Local elections are coming up in Britain (Thursday 4th of May) and I just learnt that Labour is running an interesting and intelligent campaign.

As I have written about before, the Tories now have a new party leader – David Cameron. In a rather short period of time he has taken a lot of different political positions, normally depending on the audience he is talking to. He is also trying to establish himself as the new, fresh alternative. Does it sound familiar to Swedish voters as well?

In the campaign, David Cameron is portrayed as a chameleon, and the song used in the TV-ad is – of course – Boy George’s ”Karma Chameleon”. You can watch the campaign site and the TV-ad here.

The campaign would probably be too tough for a Swedish audience, but my thoughts wandered to Sweden’s “new Moderates/Conservatives”. Changing colors all the time, but still true blue when it comes to real politics.

Already in 2004
I argued that the Swedish Social Democratic party should not use a flip-flop campaign against Reinfeldt, but rather point out that their policy proposals are as right-wing as ever. But the Labour campaign is a funny and intelligent way to use flip-flip in order to illustrate that the Tories haven’t changed.

After all, Labour still knows how to do it.

Wednesday, April 19, 2006

Don’t miss this

If you a) support the congestion charges we now have in Stockholm, and b) think that only people in Stockholm city (and not in the whole region) should vote in the referendum that will decide whether we will keep the charges, you must read this article (PC Jersild in Dagens Nyheter).

The article will give you another good argument in all forthcoming discussions about these charges that we most naturally should keep. My own favorite arguments? It is good for the environment, and it makes Stockholm a little bit more like London….

Tuesday, April 18, 2006

First issue of "Dagens Stockholm"!

If you live in the greater Stockholm area, and if you travel by public transport today, I hope you will get a copy of the free newspaper Metro. The reason? This Tuesday Metro also includes a four-page newspaper called Dagens Stockholm ("Stockholm Today") that your present author/blogger is working with.

Dagens Stockholm will be published every Tuesday and Thursday for four weeks (April-May), and again twice a week for four weeks in August/September. The Social democratic party finances the newspaper, but we who are working with it have been given a free mandate to form the newspaper as we wish. Our basic idea is to write about politics in Stockholm from a bottom-up perspective, highlighting things that normally are not covered in mainstream media.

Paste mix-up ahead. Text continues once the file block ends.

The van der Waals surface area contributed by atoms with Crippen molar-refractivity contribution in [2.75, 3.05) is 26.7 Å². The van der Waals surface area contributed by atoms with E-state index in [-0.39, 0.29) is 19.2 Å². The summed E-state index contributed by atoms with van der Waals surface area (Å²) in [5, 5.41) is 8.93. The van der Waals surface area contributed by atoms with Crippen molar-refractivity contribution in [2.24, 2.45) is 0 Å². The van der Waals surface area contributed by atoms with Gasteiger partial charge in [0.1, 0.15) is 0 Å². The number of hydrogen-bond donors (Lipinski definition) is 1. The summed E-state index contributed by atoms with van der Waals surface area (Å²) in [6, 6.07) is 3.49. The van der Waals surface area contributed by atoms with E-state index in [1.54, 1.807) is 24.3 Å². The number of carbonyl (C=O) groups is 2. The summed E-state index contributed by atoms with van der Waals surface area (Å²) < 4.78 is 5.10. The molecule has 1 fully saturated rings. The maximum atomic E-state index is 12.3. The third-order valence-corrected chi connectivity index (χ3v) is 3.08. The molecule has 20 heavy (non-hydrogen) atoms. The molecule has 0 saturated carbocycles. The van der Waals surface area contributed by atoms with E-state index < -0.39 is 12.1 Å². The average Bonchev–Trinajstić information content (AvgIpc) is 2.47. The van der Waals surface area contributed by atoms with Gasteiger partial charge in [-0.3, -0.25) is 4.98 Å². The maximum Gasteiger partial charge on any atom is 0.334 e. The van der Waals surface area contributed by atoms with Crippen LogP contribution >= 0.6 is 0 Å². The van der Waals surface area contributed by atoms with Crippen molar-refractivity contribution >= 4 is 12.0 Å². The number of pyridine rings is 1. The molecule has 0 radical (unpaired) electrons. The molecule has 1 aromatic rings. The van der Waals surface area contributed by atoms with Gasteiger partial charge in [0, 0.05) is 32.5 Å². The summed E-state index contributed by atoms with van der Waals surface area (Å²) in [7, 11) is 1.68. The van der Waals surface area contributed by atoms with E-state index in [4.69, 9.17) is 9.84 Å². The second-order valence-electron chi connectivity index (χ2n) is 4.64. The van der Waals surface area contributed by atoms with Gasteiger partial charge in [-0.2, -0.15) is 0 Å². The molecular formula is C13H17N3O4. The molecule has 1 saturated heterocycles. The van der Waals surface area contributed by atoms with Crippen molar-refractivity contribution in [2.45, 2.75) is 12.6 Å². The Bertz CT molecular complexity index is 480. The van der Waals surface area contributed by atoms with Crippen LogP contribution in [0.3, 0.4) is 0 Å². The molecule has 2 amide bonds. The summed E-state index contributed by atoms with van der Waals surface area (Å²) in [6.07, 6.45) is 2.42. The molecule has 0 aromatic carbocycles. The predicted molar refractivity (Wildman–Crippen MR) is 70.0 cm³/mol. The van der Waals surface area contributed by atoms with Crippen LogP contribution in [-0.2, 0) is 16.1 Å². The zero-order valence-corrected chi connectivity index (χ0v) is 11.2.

In our first issue we are writing about, for example, a reform in Stockholm that has established new clinics that you can visit if you have smaller medical problems. For example, if you feel sick or if you fell on your bike, you can visit one of these smaller clinics close to your home, instead of always going to the major hospitals.

Jonas Morian has already (of course) written about the first issue of Dagens Stockholm (here). If you have any suggestions or ideas, please send me an e-mail (or write a comment below)!

Thursday, April 13, 2006

Bruce’s new album sounds good!

The new Bruce Springsteen album, “We shall overcome: The Seeger Sessions”, will be released on the April 25. But already now you can watch Bruce and the band playing one of the songs, “John Henry”, in the studio (just click here).

I just listened to the song a few times, and I am very enthusiastic. I really like American folk music, and to see and hear Bruce Springsteen dig deeper into this tradition makes me very thrilled. I really liked the almost disorganized version of “John Henry” with all the violins, the banjo, etc.

And to hear Bruce finish of the song saying “good”, followed by his very characteristic laughter, makes me long for the concert in Stockholm on the 21st of May. The question is which of his old songs he will play with this large, folky band? Any wild guesses?

Wednesday, April 12, 2006

Yes, we won, but what happens now?

As y’all know by now, we won in both chambers, but Berlusconi has not yet admitted that he lost. La Repubblica’s homepage is reporting everything that is happening, minute-by-minute. This will probably go on for quite a few days, and as you have read, Italy (i.e. the parliament and representatives of the regions) must also elect a new President later in May.

Yesterday I listened to a very sharp election analysis presented by Romano Prodi’s older brother, Vittorio Prodi. He commented on two things that is discussed right now: